DC fixer-uppers become tax ruins or renewals?
|March 22, 2009||Posted by Jeffery J. Smith under Uncategorized|
DC fixer-uppers become tax ruins or renewals?
Breaking in on the rent seekers
When the US capitols city government doubled its property tax rate to 10% for unoccupied residential buildings and vacant lots, land-rent hoarders claimed it would backfire; it would force owners not to develop but to abandon sites (Washington Times, Mar 2). Actually, they could be right, if the tax exceeds the rental value of the location. Thus the tax should not be set politically but economically — enough to recover the site’s rent — then be left alone. Owners would content themselves with the income from any improvement. To balance taxing land, government should de-tax buildings permanently. Then DC could prosper as has every other city that shifted its property tax off buildings, onto land, including Sydney. To put this powerful tax shift into the bigger picture, we run this 2009 op-ed from Australias main daily, The Age, Mar 11. The author is a research associate with the Land Values Research Group.
by Bryan Kavanagh
“Put to the vote: as many are of the opinion that a public tax upon the land ought to be raised to defray the public charge, say ‘yea’ ”
- Philadelphia’s first tax law, January 30, 1693
“ Carried in the affirmative, none dissenting.”
Today’s rent seeker argues theres never a good time to tax land. When land prices rise, the tax rises. When prices fall, he has no money; the last thing he needs is property taxes causing more “damage”. He seems to require property tax relief both on the upside and the downside.
The truth is that the public capture of publicly generated land rent never does harm to society. Lately it may be dawning on politicians and analysts that the real estate bubble was the inevitable result of inadequate land-value capture. They may even consider extending and fortifying council rates and state land taxes in order to prevent damaging real estate bubbles from developing again in the future.
Unlike the late 17th-century Philadelphians, much of local government doesn’t appreciate the ingenuity of the reasoning behind the rating system by which it is mainly funded. Therefore, it often won’t defend it against those hostile ratepayers who attack it because they can. (Ratepayers are rarely to be seen knocking on the door of the federal treasurer, protesting against their income taxes!) Meanwhile, state governments reduce state land taxes, acceding to powerful landed interests whose property values must apparently be allowed to achieve nosebleed heights unfettered by land-based taxation.
The big end of town has been adept at capturing the rent created by public infrastructure, even combining with government in unholy alliances against the interests of the public by privatizing Australia’s highways, airports, and public utilities. Governments of all persuasions have allowed cobwebs to settle on the old idea of capturing part of the uplift in land values that public infrastructure projects endow. But times may be changing: recent losses by new tollways in the states of New South Wales and Victoria attest to people’s growing concern about losing the long-standing principle of the freedom of the highways and byways.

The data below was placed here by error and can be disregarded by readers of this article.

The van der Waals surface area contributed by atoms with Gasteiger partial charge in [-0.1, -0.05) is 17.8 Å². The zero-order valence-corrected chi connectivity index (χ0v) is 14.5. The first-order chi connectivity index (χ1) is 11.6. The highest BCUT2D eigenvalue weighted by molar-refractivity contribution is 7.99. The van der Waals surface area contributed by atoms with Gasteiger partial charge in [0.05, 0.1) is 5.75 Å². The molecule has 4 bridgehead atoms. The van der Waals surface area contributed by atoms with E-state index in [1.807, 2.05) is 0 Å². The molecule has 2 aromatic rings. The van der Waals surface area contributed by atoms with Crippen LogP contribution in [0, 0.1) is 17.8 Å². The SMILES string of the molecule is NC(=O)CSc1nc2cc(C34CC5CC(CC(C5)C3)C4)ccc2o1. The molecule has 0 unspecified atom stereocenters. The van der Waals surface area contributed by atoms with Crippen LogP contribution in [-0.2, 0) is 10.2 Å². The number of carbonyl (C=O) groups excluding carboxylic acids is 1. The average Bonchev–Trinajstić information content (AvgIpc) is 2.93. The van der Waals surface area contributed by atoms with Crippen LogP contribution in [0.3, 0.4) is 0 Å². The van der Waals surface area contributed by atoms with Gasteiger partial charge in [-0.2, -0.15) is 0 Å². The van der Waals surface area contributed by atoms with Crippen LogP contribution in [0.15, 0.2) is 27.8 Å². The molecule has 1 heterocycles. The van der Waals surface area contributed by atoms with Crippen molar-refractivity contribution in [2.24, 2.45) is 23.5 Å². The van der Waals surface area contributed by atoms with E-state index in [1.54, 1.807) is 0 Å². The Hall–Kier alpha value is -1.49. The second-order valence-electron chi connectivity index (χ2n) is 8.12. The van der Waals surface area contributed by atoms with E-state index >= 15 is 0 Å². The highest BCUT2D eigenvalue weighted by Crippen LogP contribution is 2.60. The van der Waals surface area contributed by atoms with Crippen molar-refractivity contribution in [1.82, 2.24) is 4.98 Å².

Favored by a tax system doling out bountiful handouts to rent seekers, real estate became the name of the game throughout the first decade of the new millennium; over eight years from 1999, the bubble developed remorselessly. As we caught the contagion, land rent became privately capitalized into sharply increased land prices. The obscene levels of mortgage interest paid largely signified the land rent lost to banks.
Subsequent inquiries into housing affordability always managed to turn a blind eye to the option of directing lost land rent into the public purse. Increasing the level of land-value capture would, however, contain the rate of land-price escalation. The property lobby seems always able to contain public opinion.
Australian Bureau of Statistics notes we collected less than $40 billion from taxes on “property” in 2007. Although publicly generated land rent was $325 billion, we chose to fine labor and capital to the extent of some $285 billion for daring to work, and allowed 86% of Australia’s land rent to be privately capitalized into the bubble — thereby establishing the conditions necessary for an extraordinary financial collapse.
Presumably on the advice of the same gormless economic high priests who have been advising them, governments now throw huge sums of public funds into the economic vortex in the forlorn hope of rekindling a fast-foundering economy. It may soon become clear to the dullest of economists, though, that taxation policy failure has been the catalyst for this financial implosion, and that the road to recovery does not lie in ritually sacrificing further government funds into an abyss. The question instead becomes whether Australians can be re-educated in time to reassert an old economic verity.
Land rent represents community, in so far as it is generated by the community and its assets, not by any individual. If we are to turn our parlous situation around quickly, we need not only to rid ourselves of those taxes penalizing thrift, industry, and exchange, but to re-establish the principle of public capture of publicly generated land rent. As it has for centuries, it still represents the best interests of the public.
Jeffery J. Smith runs the Forum on Geonomics.
The Great Crash of 2008
Getting to the Heart of America’s Economic Crisis
People point fingers every time the land-price cycle heads south
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